But even if the release of Shalit’s photos is designed for propaganda purposes, it still raises two important issues. The first relates to Hamas’ captivity conditions of which the Israeli public has never been exposed, and the second relates to the failure of Israel’s powerful intelligence agencies to obtain information about the place or places where Shalit was held captive for 5½ years.
Undoubtedly, Shalit had a rough time in captivity. On the other hand, it is now clear from Hamas’ footage as well as from Shalit’s debriefing by the Shin Bet after his release that he was not kept in a dark cellar below ground without ever seeing the light of day.
In 2008, Israeli journalist Sulaiman al-Shafi published “The Captive: A Look from Gaza,” which described Shalit’s great suffering during his captivity. My colleague Ben Caspit painted another, diametrically opposed picture based on the minutes of Shalit’s debriefing by Shin Bet interrogators after his release.
“Shalit,” Caspit wrote, “was not kept in a cellar. He was hardly tortured except for some badgering in the first few days. … He watched television, listened to the radio and even occasionally surfed the Internet. … He watched all the 2010 World Cup matches. … Naturally he was down and depressed, which affected his appetite, causing a drastic weight loss. He did not go on a hunger strike, nor did he contemplate doing so. One day he ate on the rooftop together with the host family in Khan Yunis, from where he could see the ocean. Under any other circumstances, he might well have felt like he was on vacation.”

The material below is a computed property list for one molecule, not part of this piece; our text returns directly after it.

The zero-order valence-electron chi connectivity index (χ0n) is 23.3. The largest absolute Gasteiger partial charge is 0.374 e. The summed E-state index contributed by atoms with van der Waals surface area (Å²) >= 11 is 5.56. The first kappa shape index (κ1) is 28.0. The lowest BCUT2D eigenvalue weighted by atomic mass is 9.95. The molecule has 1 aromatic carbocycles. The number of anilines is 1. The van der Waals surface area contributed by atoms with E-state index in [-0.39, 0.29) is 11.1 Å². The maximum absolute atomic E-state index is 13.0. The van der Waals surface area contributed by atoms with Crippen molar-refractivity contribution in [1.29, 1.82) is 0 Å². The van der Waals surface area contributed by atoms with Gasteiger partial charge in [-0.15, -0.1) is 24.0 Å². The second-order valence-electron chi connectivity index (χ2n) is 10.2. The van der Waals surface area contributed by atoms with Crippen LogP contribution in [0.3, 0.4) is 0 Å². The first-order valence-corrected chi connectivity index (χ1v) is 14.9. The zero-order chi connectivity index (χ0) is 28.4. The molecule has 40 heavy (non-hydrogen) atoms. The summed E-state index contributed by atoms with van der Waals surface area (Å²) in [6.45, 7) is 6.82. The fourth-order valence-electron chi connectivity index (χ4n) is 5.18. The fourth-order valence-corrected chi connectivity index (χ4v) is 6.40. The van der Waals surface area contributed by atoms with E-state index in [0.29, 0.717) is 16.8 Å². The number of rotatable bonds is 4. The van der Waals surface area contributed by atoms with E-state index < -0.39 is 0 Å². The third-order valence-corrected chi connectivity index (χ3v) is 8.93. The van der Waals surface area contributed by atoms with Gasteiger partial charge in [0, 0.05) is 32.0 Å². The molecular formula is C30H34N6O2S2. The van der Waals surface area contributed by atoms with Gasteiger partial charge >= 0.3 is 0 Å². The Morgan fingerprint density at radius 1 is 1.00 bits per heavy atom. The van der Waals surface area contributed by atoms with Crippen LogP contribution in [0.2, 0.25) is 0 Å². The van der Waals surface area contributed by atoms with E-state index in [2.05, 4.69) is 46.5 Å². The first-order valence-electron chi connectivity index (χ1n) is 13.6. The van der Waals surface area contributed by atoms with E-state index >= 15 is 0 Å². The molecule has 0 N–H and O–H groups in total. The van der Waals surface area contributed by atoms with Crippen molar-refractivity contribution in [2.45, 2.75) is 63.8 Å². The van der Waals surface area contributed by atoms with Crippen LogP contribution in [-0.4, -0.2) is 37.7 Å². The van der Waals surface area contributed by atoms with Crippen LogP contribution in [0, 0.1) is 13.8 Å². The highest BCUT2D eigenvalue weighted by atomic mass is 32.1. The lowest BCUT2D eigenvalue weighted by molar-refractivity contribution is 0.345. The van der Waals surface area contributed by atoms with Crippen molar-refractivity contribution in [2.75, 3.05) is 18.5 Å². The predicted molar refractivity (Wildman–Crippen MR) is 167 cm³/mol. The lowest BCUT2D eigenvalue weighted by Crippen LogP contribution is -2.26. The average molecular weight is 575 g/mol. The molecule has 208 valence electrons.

Indeed, in the photos that were just released, Shalit is seen “joking” with his captors and sipping coffee with them on different occasions, all smiles. He is even seen at a barbecue with his captors outside the hideout where he was held. Clearly, he was kept above ground rather than in a dark cellar. The Palestinian narrator in the footage even emphasizes that Shalit received fair and humane treatment from Izz ad-Din al-Qassam Brigades in accordance with the rules of Islam pertaining to prisoners of war.
In response to the release of Shalit’s captivity photos, the Shalit family issued a press release saying, “The scoundrels — the captors of the soldier — will stop at nothing in order to present a distorted picture that in no way reflects 5½ years of captivity, loneliness and daily fear for survival.”
But this video is supported by Shalit’s own testimony after his release, which clearly suggests that he was kept under reasonable conditions. This information should not change Israel’s defense policy vis-a-vis Hamas and not relieve the organization of its murderous character throughout its years of struggle against Israel.
Most Israelis view the Hamas movement as a murderous terrorist organization consisting of cruel, bloodthirsty militants. But in all fairness, and however hard it is to paint the bitter enemy in humane colors, it behooves us to know the truth as well.